Transaction and Regulatory Committee Federal Committee
This material is for discussion purposes only and has not been approved by the Transaction and Regulatory Committee, Federal Committee, Executive Committee or the Board of Directors.
Issue: Should C.A.R., in conjunction with NAR, “SUPPORT” increases to Fannie Mae and Freddie Mac’s guarantee fee to fund federal housing related programs and/or offset the cost to maintain real estate related tax benefits?
Action: Required Legislation has been introduced that would extend a temporary increase in the guarantee fee (g-fee) of Fannie Mae and Freddie Mac (government sponsored enterprises or GSEs) to offset the costs of a program that would allow homeowners who are current on non-federal backed mortgages but are upside down, to refinance into a Federal Housing Administration (FHA) mortgage.
Options: 1. Take a “SUPPORT” position 2. Take an “OPPOSE” position 3. Take a “SUPPORT” or “OPPOSE” position on a case by case basis 4. Take no position
Background: On May 9, 2012, California Senator Diane Feinstein introduced S. 3047, the Expanding Refinancing Opportunities Act of 2012. The legislation would allow homeowners who are current on upside-down mortgages that are not federally backed to refinance into an FHA mortgage. In order to qualify the homeowner must:
• Be current on their mortgage, • Meet a minimum credit score, • Have a loan amount under the FHA loan limit, • Be a single family principal residence, and • Not have a loan to value (LTV) above 140 percent.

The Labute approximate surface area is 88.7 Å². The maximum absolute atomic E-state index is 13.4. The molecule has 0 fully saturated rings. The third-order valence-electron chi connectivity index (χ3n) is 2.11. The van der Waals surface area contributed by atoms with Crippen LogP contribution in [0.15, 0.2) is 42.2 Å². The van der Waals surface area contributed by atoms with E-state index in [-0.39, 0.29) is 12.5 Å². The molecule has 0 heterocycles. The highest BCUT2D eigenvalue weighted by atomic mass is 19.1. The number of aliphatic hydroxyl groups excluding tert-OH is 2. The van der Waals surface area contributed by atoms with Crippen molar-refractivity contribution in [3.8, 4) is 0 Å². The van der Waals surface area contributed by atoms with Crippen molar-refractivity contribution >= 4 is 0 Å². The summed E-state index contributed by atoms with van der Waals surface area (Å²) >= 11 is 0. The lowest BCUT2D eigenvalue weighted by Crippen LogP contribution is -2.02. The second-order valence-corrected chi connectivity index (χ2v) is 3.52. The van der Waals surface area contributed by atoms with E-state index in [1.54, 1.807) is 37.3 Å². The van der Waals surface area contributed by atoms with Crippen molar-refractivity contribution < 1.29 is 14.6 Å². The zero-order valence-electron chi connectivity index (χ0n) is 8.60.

To cover the cost of this proposal the legislation would extend a 10 basis-point increase in the GSEs g-fee for an additional year.
The g-fee is the fee charged by the GSEs to cover projected credit losses from borrower defaults over the life of loans, administrative costs, and a return on capital. The fee is paid by the lender who passes this cost onto the borrower through higher interest rates or upfront fees.
Legislation was signed into law in December 2011 that increased this g-fee in order to pay for the extension of the payroll tax holiday, and maintain Medicare payments and unemployment benefits. Despite REALTORS® strong opposition to the diversion of housing resources to pay for non-housing uses, a ten-year increase in the g-fee of at least 10-basis points is being used to pay for the extensions. Historically, the g-fee should only be used for its intended purpose, especially given the financial difficulty the GSEs are facing.
Unlike the Medicare fix and payroll tax holiday the Feinstein bill would specifically fund a housing related program. Additionally, as Congress looks to reduce the debt and extend expiring tax cuts they will eventually look for new sources of revenue.
C.A.R. had strongly opposed the increase in the GSEs g-fees to pay for non-housing federal programs. The increased mortgage payments by homebuyers to fund these programs equates to a homebuyers tax.
Additionally, at C.A.R.’s Winter 2012 meetings, C.A.R. took the following position:
“That C.A.R., in conjunction with NAR, “SUPPORT” the extension of the Home Affordable Refinance Program (HARP) to allow for the government sponsored enterprises (GSE) to refinance non-GSE loans under the program.”
While C.A.R. has policy supporting the goals of S. 3047, it is unclear if we can support the “pay-for” mechanism.
NAR Policy: NAR has opposed the use of g-fees for purposes other than their intended purposes.
Should C.A.R., in conjunction with NAR, “SUPPORT” increases to Fannie Mae and Freddie Mac’s guarantee fee to fund federal housing related programs and/or offset the cost to maintain real estate